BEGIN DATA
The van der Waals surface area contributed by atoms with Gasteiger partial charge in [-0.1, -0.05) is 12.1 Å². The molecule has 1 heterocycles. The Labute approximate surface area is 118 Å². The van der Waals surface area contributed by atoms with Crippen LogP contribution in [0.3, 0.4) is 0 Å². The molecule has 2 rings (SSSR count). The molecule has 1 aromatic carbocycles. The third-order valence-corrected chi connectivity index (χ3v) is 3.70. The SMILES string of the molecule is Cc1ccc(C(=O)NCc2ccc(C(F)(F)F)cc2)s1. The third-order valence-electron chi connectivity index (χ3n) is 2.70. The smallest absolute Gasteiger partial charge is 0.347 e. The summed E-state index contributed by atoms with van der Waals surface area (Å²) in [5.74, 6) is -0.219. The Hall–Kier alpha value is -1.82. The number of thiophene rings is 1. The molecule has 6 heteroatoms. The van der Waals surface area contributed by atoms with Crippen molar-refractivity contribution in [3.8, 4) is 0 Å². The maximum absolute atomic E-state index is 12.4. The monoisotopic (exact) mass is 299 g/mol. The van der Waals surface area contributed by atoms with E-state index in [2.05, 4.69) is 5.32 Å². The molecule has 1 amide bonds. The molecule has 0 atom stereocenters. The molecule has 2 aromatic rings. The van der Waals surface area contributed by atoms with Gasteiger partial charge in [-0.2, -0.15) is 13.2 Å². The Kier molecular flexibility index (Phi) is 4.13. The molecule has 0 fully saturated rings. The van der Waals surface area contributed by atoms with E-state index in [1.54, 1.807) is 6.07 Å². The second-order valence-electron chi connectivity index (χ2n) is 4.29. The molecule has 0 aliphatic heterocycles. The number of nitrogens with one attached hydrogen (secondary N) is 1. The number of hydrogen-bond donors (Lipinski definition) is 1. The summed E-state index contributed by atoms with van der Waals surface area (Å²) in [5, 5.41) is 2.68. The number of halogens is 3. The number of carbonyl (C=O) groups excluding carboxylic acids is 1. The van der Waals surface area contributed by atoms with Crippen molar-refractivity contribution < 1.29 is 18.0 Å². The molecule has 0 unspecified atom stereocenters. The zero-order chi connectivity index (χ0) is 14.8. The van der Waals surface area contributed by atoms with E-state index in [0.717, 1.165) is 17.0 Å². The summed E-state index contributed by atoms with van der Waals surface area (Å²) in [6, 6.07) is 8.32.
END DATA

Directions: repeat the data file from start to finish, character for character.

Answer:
The van der Waals surface area contributed by atoms with Gasteiger partial charge in [-0.1, -0.05) is 12.1 Å². The molecule has 1 heterocycles. The Labute approximate surface area is 118 Å². The van der Waals surface area contributed by atoms with Crippen LogP contribution in [0.3, 0.4) is 0 Å². The molecule has 2 rings (SSSR count). The molecule has 1 aromatic carbocycles. The third-order valence-corrected chi connectivity index (χ3v) is 3.70. The SMILES string of the molecule is Cc1ccc(C(=O)NCc2ccc(C(F)(F)F)cc2)s1. The third-order valence-electron chi connectivity index (χ3n) is 2.70. The smallest absolute Gasteiger partial charge is 0.347 e. The summed E-state index contributed by atoms with van der Waals surface area (Å²) in [5.74, 6) is -0.219. The Hall–Kier alpha value is -1.82. The number of thiophene rings is 1. The molecule has 6 heteroatoms. The van der Waals surface area contributed by atoms with Crippen molar-refractivity contribution in [3.8, 4) is 0 Å². The maximum absolute atomic E-state index is 12.4. The monoisotopic (exact) mass is 299 g/mol. The van der Waals surface area contributed by atoms with E-state index in [2.05, 4.69) is 5.32 Å². The molecule has 1 amide bonds. The molecule has 0 atom stereocenters. The molecule has 2 aromatic rings. The van der Waals surface area contributed by atoms with Gasteiger partial charge in [-0.2, -0.15) is 13.2 Å². The Kier molecular flexibility index (Phi) is 4.13. The molecule has 0 fully saturated rings. The van der Waals surface area contributed by atoms with E-state index in [1.54, 1.807) is 6.07 Å². The second-order valence-electron chi connectivity index (χ2n) is 4.29. The molecule has 0 aliphatic heterocycles. The number of nitrogens with one attached hydrogen (secondary N) is 1. The number of hydrogen-bond donors (Lipinski definition) is 1. The summed E-state index contributed by atoms with van der Waals surface area (Å²) in [5, 5.41) is 2.68. The number of halogens is 3. The number of carbonyl (C=O) groups excluding carboxylic acids is 1. The van der Waals surface area contributed by atoms with Crippen molar-refractivity contribution < 1.29 is 18.0 Å². The molecule has 0 unspecified atom stereocenters. The zero-order chi connectivity index (χ0) is 14.8. The van der Waals surface area contributed by atoms with E-state index in [0.717, 1.165) is 17.0 Å². The summed E-state index contributed by atoms with van der Waals surface area (Å²) in [6, 6.07) is 8.32.